My doctor prescribed an expensive drug and even with my Part D coverage, I have to pay a lot of the cost out of pocket. What can I do to pay less?

First, ask your doctor if you can use a generic drug or a “therapeutic alternative” that costs less under your plan. Also see if you can reduce co-pays by using a preferred pharmacy (ask your insurer which pharmacies are preferred). Then look for a new Part During open enrollment in the fall. Use the Medicare Plan Finder (www.medicare.gov/find-a-plan) to compare premiums plus out-of-pocket costs for your drugs. See if there are restrictions, such as requiring prior authorization from your provider before covering pricey drugs, or step therapy, which means you have to try less-expensive drugs first, if possible.

After I’m on Medicare, can I use HSA money for medical expenses without paying taxes on it?

Even though you can no longer contribute to an HSA after you sign up for Medicare, you can use money already in the account tax-free for medical expenses. You can also use the HSA money tax-free for Part B, Part D and Medicare Advantage premiums (but not medigap).

My Medicare claim was denied. What can I do?

"First find out why it was denied. It may be a coding error your doctor can fix and resubmit. Or Medicare may cover an expense but not submit the claim to your supplemental insurer (go to www.mymedicare.gov to update this information). Drug coverage may be denied if you didn’t follow procedures for step therapy or prior authorization, but that denial may be reversed when you resubmit the forms.

If that doesn’t work, you have 120 days to appeal the denial. Look on the back of the Medicare summary notice for details, and see www.medicare.gov for more about each level of appeal. You have just 60 days to file an initial appeal for Medicare Advantage or Part D; follow the instructions on the explanation of benefits."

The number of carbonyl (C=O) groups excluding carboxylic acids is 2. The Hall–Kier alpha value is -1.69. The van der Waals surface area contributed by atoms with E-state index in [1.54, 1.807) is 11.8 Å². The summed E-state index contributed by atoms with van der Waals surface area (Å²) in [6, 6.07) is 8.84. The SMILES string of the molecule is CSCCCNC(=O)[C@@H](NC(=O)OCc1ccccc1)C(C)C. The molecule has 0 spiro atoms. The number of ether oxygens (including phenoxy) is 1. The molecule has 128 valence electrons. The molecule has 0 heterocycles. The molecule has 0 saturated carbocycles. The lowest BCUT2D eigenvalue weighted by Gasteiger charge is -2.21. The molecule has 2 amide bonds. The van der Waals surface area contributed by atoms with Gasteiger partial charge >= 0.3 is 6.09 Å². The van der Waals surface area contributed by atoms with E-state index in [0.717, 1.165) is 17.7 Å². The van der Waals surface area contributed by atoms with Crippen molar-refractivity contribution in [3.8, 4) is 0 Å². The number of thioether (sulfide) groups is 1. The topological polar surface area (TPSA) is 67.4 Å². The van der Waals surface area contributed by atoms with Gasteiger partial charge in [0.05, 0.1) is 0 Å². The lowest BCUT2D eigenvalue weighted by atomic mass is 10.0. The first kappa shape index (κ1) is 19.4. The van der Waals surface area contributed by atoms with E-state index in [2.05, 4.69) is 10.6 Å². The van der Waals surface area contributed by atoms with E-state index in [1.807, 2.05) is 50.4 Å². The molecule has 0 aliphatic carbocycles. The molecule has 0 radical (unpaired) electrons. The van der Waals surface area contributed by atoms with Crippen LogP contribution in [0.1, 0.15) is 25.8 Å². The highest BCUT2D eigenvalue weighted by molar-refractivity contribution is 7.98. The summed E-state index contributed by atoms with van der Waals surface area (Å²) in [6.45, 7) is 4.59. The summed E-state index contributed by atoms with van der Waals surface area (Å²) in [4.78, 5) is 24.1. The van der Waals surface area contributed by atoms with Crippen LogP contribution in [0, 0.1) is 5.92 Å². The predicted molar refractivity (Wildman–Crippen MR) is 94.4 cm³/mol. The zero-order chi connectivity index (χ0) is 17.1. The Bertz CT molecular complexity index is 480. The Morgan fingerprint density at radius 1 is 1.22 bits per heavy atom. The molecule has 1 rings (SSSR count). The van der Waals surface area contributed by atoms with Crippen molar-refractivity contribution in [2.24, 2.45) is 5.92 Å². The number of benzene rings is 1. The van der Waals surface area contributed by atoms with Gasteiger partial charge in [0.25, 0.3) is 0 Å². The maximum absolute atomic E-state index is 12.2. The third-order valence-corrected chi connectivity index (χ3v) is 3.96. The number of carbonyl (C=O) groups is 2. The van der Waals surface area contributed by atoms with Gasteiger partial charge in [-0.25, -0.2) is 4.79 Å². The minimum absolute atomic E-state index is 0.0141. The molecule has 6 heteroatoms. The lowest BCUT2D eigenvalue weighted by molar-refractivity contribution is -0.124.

Who is eligible for Medicare?

"Individuals entitled to Social Security retirement insurance and 65 years of age and older; Individuals entitled to Social Security disability benefits for not less than 24 months; Individuals entitled to Railroad Retirement benefits or Railroad Retirement disability benefits; Individuals diagnosed with end stage renal disease; Individuals with ALS; A federal, state or local government employee who is not eligible for Social Security retirement or disability benefits but have worked and paid the Medicare Part A ""hospital insurance"" portion of your FICA taxes for a sufficient period of time. (Federal employees became subject to the hospital insurance portion of FICA in January 1983. Most newly hired state and local employees, not otherwise covered under Social Security, started paying the hospital insurance portion as of April 1986.) Note: Individuals who are not otherwise eligible for Medicare, but who are over age 65 may purchase Medicare coverage by paying a monthly premium.

Medicare eligibility for Social Security and Railroad Retirement beneficiaries begins on the first day of the first month in which the individual attains age 65. This is also the date upon which individuals not otherwise eligible for Medicare are entitled and may purchase coverage.

Individuals receiving Social Security or Railroad Retirement disability benefits become eligible for Medicare coverage in the 25th month of receiving those benefits. Individuals who have end stage renal disease usually become eligible on the first day of the third month of a course of renal dialysis treatments. Individuals with ALS (Lou Gehrig’s disease) become eligible when they are eligible for Social Security disability benefits, without a twenty-four month waiting period."

How do you apply for Medicare?

"Individuals receiving Social Security retirement or disability benefits, or railroad retirement checks, will be sent information by the Social Security Administration (SSA) a few months before becoming eligible for Medicare. Residents of one of the 50 states, Washington, D.C., the Northern Mariana Islands, Guam, American Samoa, or the U.S. Virgin Islands, will automatically be enrolled in Medicare Parts A and B by SSA. However, because there is a premium payment required for Part B coverage, beneficiaries may make the choice to turn it down.